SXSW 2013 attracted a handful of domain companies, and I expect more next year.SXSW 2013 is over, and what an event it was.
The Interactive portion drew over 30,000 official attendees. Add in the “shadow” (i.e. unpaid) attendance, and it probably topped 40,000 people.
SXSW Interactive attracts developers, tech startups, app companies, graphic designers, and other people who like to wear thick rimmed glasses.
It’s a ripe audience for domain companies since just about everyone in attendance has registered a domain at some point — and certainly will register more domains in the future.
That’s why domain companies have taken an interest in the show. It gives them a chance to interact with end users that register domains for their businesses.
.Co has been at the conference for three years running, and each year it has a bigger presence than the last. This year it offered VIP perks to over 70 startups that use .co for their domain.
Domain.com pulled out the stops this year as well. It sponsored a party and had a booth at the tradeshow.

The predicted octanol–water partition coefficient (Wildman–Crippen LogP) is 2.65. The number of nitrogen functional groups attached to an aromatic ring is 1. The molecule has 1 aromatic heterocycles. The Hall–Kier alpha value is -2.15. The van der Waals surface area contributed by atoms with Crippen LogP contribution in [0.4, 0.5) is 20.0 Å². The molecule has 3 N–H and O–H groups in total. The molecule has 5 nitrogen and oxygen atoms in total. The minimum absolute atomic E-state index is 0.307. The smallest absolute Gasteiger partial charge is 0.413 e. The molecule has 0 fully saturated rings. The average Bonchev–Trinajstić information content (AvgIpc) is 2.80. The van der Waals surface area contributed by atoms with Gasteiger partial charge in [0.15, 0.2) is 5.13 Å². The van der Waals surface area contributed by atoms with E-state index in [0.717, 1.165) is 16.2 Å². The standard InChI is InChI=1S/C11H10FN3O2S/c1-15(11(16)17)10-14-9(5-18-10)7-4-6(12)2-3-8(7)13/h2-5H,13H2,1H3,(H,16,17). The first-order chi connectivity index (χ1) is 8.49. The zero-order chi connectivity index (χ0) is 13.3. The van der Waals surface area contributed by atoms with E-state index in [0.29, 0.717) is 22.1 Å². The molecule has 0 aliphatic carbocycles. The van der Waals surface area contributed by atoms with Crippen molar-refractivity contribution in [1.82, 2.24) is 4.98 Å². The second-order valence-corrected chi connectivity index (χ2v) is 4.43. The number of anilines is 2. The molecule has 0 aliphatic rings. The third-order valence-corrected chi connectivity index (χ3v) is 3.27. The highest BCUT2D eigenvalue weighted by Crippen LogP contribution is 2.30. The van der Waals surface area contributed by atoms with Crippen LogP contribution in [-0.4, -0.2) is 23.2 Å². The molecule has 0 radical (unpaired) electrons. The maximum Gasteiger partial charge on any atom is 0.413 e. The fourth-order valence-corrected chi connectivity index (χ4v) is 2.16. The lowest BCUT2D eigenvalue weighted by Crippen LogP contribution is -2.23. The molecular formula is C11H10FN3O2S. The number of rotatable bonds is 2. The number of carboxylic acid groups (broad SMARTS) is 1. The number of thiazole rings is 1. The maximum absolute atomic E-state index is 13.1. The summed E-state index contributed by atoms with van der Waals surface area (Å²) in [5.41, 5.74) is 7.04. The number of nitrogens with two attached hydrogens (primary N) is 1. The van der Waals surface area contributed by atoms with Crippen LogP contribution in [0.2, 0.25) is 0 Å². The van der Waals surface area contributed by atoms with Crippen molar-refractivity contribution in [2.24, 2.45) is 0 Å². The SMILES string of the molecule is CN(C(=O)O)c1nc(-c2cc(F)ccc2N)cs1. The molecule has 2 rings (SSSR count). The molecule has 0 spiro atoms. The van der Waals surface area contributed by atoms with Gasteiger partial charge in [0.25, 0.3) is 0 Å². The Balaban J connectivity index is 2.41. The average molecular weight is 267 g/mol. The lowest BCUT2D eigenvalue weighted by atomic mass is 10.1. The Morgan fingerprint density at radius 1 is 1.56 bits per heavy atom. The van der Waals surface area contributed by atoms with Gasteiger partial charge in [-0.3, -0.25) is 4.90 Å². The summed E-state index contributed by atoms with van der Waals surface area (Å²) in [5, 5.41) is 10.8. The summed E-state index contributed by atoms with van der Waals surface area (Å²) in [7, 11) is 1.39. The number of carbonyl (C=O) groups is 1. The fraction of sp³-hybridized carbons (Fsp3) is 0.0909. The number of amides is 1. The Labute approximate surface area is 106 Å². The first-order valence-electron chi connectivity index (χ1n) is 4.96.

.Org and .me also had booths at the tradeshow, which is open not just to Interactive attendees, but also Film and Music.Based on the brief conversation I had with one of the exhibiting companies, the Film and Music attendees are just as much a prospect as the Interactive ones.
Which leads me to this prediction: next year there will be a lot more domain companies at the conference because this is a great event at which to pitch “new” top level domains.
Will we see .music here next year? Although it’s truly the perfect conference to market .music, I doubt that one is resolved by this time next year. But I’d be surprised if Demand Media — which has offices in Austin — doesn’t show up in 2014. SXSW just screams out for .ninja domains. It also makes sense for many of the other TLD hopefuls that want to make a big name for themselves.
All of which leads me to believe that you won’t be able to turn the corner at SXSW 2014 without bumping into a domain company.